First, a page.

“Those things make you pull your hair out,” Foster said.

The floodgates opened. Boykin caught a 5-yard touchdown pass early in the fourth quarter, and Williams tacked on a 31-yard touchdown run in the waning minutes.

“After [Williams’ run], we kind of self-destructed a little bit,” Foster said. 


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12 Responses You are logged in as Test

  1. Why do you folks on staff @ TSL not address the failings on offense?? Failed to score from the one @ FSU; Failed to score from the one Saturday night with 4 downs!! Ineligible lineman downfield on the great TD call in Q2 Saturday night. Three straight penalities on a drive where VT took over on downs @ ND 40 due to the botched snap to the ND punter. Some of the play calling in general!! Coach Fuente should take a hard look @ his OC and staff- the shortcomings @ FSU did not not hurt because of a great defensive game plan and FSU’s ineptitude on offense. But, if the TD is not called back and Vt scores 7 vs 3 at the goal line, that 11 points would have meant a lead at halftime, even with RW’s fumble return for a TD, which is on the offense. Our defense is young and decimated!!

    1. How would you like us to “address the failings”? You covered them pretty well in your comment, recounting all the missed opportunities and blown plays. That’s not good or insightful writing to simply recap all the things gone awry like some sort of heartbreak checklist, so in my Monday Thoughts today, which is about to post, I’ll try to bring something different to the table.

      I rarely criticize playcalling, because I think it’s like criticizing missed free throws in basketball: it’s low-hanging fruit. By definition, any play that works is a great call, and any play that doesn’t work is a terrible call, so I rarely go there.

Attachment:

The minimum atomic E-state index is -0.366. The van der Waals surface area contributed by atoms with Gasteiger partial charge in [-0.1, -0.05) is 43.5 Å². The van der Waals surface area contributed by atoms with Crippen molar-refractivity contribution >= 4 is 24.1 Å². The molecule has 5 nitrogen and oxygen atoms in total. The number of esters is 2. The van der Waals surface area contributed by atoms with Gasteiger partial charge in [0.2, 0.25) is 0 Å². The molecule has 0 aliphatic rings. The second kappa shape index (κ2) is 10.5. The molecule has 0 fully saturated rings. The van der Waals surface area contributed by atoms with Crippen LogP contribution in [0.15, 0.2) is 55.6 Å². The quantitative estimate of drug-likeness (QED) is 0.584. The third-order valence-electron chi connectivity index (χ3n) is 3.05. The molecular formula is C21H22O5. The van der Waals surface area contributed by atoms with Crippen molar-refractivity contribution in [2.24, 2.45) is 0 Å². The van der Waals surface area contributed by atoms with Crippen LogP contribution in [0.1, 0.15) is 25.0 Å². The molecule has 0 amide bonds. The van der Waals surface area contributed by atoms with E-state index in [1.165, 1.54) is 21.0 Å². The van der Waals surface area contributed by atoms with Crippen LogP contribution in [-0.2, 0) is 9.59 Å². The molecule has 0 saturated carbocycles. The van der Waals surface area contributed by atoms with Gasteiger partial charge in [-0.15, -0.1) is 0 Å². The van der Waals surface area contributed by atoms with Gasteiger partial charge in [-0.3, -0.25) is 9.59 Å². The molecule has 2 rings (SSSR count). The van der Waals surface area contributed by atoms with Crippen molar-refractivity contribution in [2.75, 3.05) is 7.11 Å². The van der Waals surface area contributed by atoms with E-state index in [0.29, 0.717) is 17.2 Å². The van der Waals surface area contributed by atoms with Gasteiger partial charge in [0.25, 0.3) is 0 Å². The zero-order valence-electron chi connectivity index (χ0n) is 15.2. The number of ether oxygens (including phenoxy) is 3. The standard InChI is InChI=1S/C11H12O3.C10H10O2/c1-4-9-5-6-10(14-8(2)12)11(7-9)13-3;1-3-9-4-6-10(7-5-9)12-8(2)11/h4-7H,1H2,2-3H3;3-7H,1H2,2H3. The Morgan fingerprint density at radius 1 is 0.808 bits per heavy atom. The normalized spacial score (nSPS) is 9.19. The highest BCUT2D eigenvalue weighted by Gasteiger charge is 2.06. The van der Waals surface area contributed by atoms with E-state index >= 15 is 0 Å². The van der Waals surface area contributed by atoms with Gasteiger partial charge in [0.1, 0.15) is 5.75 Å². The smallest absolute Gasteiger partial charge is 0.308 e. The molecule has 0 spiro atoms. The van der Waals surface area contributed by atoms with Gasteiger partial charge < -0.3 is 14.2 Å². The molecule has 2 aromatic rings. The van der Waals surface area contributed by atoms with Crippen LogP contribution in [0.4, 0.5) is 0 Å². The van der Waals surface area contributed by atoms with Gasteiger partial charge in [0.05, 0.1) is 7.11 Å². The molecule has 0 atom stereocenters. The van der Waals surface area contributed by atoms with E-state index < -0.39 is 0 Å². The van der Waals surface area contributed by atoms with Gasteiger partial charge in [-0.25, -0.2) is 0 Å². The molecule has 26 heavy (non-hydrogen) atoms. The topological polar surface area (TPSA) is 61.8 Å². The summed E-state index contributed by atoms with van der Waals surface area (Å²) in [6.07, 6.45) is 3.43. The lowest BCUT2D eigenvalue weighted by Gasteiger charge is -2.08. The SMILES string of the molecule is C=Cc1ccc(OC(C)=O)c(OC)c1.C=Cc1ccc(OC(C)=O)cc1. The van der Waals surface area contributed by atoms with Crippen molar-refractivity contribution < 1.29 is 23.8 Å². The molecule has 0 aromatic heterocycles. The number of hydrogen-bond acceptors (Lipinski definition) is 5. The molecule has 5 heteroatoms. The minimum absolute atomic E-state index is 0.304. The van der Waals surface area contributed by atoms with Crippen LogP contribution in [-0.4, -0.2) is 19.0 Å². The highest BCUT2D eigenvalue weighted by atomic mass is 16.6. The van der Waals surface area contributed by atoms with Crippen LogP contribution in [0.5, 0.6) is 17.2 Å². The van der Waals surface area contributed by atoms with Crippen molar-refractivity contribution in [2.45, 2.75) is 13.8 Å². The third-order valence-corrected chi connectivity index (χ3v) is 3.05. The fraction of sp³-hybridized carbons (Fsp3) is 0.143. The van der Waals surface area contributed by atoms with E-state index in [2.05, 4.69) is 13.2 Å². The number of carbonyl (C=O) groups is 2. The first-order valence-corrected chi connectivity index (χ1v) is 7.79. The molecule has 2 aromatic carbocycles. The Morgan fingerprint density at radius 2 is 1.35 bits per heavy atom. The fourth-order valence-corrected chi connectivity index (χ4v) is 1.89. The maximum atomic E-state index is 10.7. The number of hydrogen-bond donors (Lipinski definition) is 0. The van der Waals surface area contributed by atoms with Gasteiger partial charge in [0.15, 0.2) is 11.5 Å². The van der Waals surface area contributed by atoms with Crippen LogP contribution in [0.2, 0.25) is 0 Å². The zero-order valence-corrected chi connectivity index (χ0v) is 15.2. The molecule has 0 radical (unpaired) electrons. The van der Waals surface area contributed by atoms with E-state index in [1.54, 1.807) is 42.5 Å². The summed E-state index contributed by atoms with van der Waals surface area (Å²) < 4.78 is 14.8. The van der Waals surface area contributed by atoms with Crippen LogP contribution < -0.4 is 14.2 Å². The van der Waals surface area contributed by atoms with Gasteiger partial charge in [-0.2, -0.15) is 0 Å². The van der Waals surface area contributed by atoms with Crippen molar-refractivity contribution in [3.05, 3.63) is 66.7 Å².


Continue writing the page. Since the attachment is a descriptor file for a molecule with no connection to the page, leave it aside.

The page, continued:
2. Not getting any pressure from the middle of the field. Walker is my man but he’s not consistently getting pressure…Hewitt isn’t either. Pass pressure is a huge issue and until they can find some they’ll be susceptible to big plays down the field.

    How bad past stars were as young players. Tyrod would tuck and run all the time (ie, he panicked all the time). James Anderson was bad early on. Chris dealt with this in a recent post by reposting at least three times the same comment.
    We are dealing with a bunch of Freshmen and Sophs. They are using these games to learn. We will be great, but not this year.
    BTW, I do really hate seeing Notre Dame have success.

  4. With our youth, especially on defense and mainly with the
    LB’s and Secondary, Bud might want to rethink his defensive scheme somewhat! Presently we are extremely weak in the Secondary, especially when Diablo is not in there!
    Time will tell if these youngsters are the Real Deal or not!
    I thought I saw Hunter on the sideline not dressed for the game?
    Also, Willis needs to improve as does our O line. You can really see that we don’t have a Big Time running back that we really Need!

  5. Foster’s reputation is in part based upon his willingness to sell out to stop the run game. For the most part it works but against better competition we’ve historically paid a big price. Last night was an example of that. Hope one day we get to a point where our front seven can stop the run without robbing the secondary.

  6. I was kind of thinking ND kept the game close after watching the 97yd streak. they missed several wide open receivers. we look inconsistent and young – its who we are, doesnt mean we cant be second place in the coastal.

    1. Why not take 1st place in the coastal! Let’s get 6 wins first to get bowl eligible and then take care of business and finish the season on the rise!

  7. I was at the game. I’m sick of blaming this game on the defense. If Diablo were healthy, all those huge chunk plays would have been limited and if your offense can’t stick it in and 3-outs it’s unfair to ask your defense to keep stopping them. Players played hard, offensive play calling was mediocre at best.

    1. but as Nick Saban states, “ if guys are turned loose in the secondary then there was a breakdown.” we turned some guys loose, makes for a tough day